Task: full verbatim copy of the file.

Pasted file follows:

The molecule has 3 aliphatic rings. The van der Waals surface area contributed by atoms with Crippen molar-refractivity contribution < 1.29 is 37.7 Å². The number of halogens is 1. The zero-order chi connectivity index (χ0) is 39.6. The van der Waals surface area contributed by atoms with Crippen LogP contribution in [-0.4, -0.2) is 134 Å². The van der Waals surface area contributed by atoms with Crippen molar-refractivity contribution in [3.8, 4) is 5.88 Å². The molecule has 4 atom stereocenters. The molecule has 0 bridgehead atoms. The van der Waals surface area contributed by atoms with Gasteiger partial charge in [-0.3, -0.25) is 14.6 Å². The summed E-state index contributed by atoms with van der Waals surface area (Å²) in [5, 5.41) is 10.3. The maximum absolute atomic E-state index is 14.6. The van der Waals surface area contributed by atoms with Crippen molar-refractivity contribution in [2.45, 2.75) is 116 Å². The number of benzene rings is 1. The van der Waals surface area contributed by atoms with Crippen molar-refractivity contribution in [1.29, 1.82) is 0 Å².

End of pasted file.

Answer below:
The molecule has 3 aliphatic rings. The van der Waals surface area contributed by atoms with Crippen molar-refractivity contribution < 1.29 is 37.7 Å². The number of halogens is 1. The zero-order chi connectivity index (χ0) is 39.6. The van der Waals surface area contributed by atoms with Crippen LogP contribution in [-0.4, -0.2) is 134 Å². The van der Waals surface area contributed by atoms with Crippen molar-refractivity contribution in [3.8, 4) is 5.88 Å². The molecule has 4 atom stereocenters. The molecule has 0 bridgehead atoms. The van der Waals surface area contributed by atoms with Gasteiger partial charge in [-0.3, -0.25) is 14.6 Å². The summed E-state index contributed by atoms with van der Waals surface area (Å²) in [5, 5.41) is 10.3. The maximum absolute atomic E-state index is 14.6. The van der Waals surface area contributed by atoms with Crippen molar-refractivity contribution in [2.45, 2.75) is 116 Å². The number of benzene rings is 1. The van der Waals surface area contributed by atoms with Crippen molar-refractivity contribution in [1.29, 1.82) is 0 Å².